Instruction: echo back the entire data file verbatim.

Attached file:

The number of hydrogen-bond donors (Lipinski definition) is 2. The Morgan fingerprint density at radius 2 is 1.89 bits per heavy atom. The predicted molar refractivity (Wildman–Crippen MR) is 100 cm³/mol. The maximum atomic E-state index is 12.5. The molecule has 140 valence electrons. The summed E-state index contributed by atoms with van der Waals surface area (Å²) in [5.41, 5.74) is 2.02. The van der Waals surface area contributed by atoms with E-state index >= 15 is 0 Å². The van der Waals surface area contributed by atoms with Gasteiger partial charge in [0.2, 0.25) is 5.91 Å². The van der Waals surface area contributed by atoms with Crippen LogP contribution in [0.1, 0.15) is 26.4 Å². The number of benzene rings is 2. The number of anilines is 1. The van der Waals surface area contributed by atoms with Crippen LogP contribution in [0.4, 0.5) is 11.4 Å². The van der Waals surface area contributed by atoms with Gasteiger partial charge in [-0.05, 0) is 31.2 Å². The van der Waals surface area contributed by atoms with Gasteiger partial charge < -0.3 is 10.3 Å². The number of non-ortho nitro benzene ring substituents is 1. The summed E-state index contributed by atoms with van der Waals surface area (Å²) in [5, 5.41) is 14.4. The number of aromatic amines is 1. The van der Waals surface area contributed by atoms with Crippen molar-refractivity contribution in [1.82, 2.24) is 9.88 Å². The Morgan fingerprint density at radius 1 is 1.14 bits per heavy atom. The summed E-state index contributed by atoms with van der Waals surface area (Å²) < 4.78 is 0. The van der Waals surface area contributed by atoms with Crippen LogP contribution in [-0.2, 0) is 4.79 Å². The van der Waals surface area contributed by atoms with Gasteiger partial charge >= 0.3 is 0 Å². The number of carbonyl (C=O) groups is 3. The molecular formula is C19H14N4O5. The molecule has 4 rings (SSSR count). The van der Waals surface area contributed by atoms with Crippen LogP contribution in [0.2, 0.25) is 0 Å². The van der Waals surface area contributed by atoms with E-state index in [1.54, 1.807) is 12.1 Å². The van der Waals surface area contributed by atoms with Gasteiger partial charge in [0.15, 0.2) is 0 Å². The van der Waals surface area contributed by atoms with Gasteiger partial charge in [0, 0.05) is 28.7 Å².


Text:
The number of hydrogen-bond donors (Lipinski definition) is 2. The Morgan fingerprint density at radius 2 is 1.89 bits per heavy atom. The predicted molar refractivity (Wildman–Crippen MR) is 100 cm³/mol. The maximum atomic E-state index is 12.5. The molecule has 140 valence electrons. The summed E-state index contributed by atoms with van der Waals surface area (Å²) in [5.41, 5.74) is 2.02. The van der Waals surface area contributed by atoms with E-state index >= 15 is 0 Å². The van der Waals surface area contributed by atoms with Gasteiger partial charge in [0.2, 0.25) is 5.91 Å². The van der Waals surface area contributed by atoms with Crippen LogP contribution in [0.1, 0.15) is 26.4 Å². The number of benzene rings is 2. The number of anilines is 1. The van der Waals surface area contributed by atoms with Crippen LogP contribution in [0.4, 0.5) is 11.4 Å². The van der Waals surface area contributed by atoms with Gasteiger partial charge in [-0.05, 0) is 31.2 Å². The van der Waals surface area contributed by atoms with Gasteiger partial charge < -0.3 is 10.3 Å². The number of non-ortho nitro benzene ring substituents is 1. The summed E-state index contributed by atoms with van der Waals surface area (Å²) in [5, 5.41) is 14.4. The number of aromatic amines is 1. The van der Waals surface area contributed by atoms with Crippen molar-refractivity contribution in [1.82, 2.24) is 9.88 Å². The Morgan fingerprint density at radius 1 is 1.14 bits per heavy atom. The summed E-state index contributed by atoms with van der Waals surface area (Å²) < 4.78 is 0. The van der Waals surface area contributed by atoms with Crippen LogP contribution in [-0.2, 0) is 4.79 Å². The van der Waals surface area contributed by atoms with Gasteiger partial charge >= 0.3 is 0 Å². The number of carbonyl (C=O) groups is 3. The molecular formula is C19H14N4O5. The molecule has 4 rings (SSSR count). The van der Waals surface area contributed by atoms with Crippen LogP contribution in [0.2, 0.25) is 0 Å². The van der Waals surface area contributed by atoms with E-state index in [1.54, 1.807) is 12.1 Å². The van der Waals surface area contributed by atoms with Gasteiger partial charge in [0.15, 0.2) is 0 Å². The van der Waals surface area contributed by atoms with Gasteiger partial charge in [0, 0.05) is 28.7 Å².